A black-and-white photo of a multistory white building. In the foreground, a road is visible.

This page from an early 20th-century scrapbook shows the immigration-processing buildings in Algiers Point in 1916, where newly arrived immigrants to New Orleans would have been screened and cleared for entry into the city. (THNOC, gift of Mr. and Mrs. Peter Bernard, 1984.112.228)

World War I, which began in 1914, increased national anxieties about immigration from Asia and southern and eastern Europe and slowed the influx from both regions. The city’s population, however, more than doubled in the early decades of the 20th century, with the arrival of newly emancipated Black Americans during the movement called the Great Migration. While large numbers of Black southerners moved north of the Mason-Dixon line, many of those who remained relocated from small towns and rural areas to major cities like New Orleans in search of better economic opportunities.

The Quota System and the Red Scare, 1918–1964

After the First World War, the United States government passed the most restrictive immigration law in the nation’s history. The Immigration Act of 1924, also called the Johnson-Reed Act, instituted a quota system based on nation of origin, which capped the allowed number of new immigrants from a country according to how many people from that country had been listed as living in the US in the 1890 census. The 1924 law greatly favored the western and northern European countries whose immigrants had already arrived in large numbers in the 19th century, while severely limiting or even cutting off immigration from southern and eastern Europe and Asia.

In the years during and following World War II, the US government eased restrictions for refugees and asylum seekers and granted entry beyond the quota system on an ad-hoc basis. Anti-Communist hysteria at the start of the Cold War, however, increased scrutiny on immigrants, resulting in the lowest immigration numbers ever during the 1950s and ’60s. The relationship between the United States and Mexico soured during this period: a federal initiative called the Bracero Program had brought Mexican workers to the US to help the nation with its wartime labor shortage, but after the war many of these workers were sent back to Mexico in mass deportations.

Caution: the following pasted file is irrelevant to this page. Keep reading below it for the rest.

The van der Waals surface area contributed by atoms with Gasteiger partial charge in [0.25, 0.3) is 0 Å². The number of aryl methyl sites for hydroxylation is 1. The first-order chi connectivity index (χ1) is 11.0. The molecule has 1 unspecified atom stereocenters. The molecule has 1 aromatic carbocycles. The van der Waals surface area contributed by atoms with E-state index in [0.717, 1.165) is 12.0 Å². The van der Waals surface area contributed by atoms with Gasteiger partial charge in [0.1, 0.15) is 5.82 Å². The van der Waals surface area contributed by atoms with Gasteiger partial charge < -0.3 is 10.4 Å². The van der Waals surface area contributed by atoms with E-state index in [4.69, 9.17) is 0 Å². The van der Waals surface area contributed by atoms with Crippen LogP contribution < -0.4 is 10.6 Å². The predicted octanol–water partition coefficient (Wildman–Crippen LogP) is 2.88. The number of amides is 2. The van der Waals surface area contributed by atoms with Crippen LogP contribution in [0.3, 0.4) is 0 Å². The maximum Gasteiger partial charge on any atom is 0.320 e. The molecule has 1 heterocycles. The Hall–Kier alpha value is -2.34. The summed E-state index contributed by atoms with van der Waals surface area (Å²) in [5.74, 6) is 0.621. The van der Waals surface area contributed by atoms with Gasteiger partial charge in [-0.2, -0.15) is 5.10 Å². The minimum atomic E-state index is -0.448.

A map of North America.

This 1883 map shows ship and rail lines for cargo and transportation among the United States and Central and South America, demonstrating the importance of New Orleans to greater Latin America as a major shipping hub in the 19th century. (THNOC, 2018.0021)

During this period immigration to New Orleans reflected the overall US decline, but there was a local influx of ethnically and racially diverse Latinos from Central America and the Caribbean. Some anti-communist Cubans arrived in the city after Fidel Castro came to power in 1959, but not nearly as many as went to Miami. Since the 1890s the banana trade had made New Orleans the gateway city for Hondurans traveling to the United States. Many settled here because of the Catholic culture, warm and humid climate, employment opportunities, and growing expatriate community. Honduran migration began in the early 20th century, but the largest group came in the 1950s and ’60s. By 1962, New Orleans had the world’s largest population of Hondurans outside of Honduras itself. From the Middle East, French-speaking Christian Lebanese immigrants had been coming to Louisiana since the 1880s; after the 1948 Arab-Israeli War, they were joined by Arabic-speaking Muslims from several countries.

Civil Rights and Reform, 1965–2005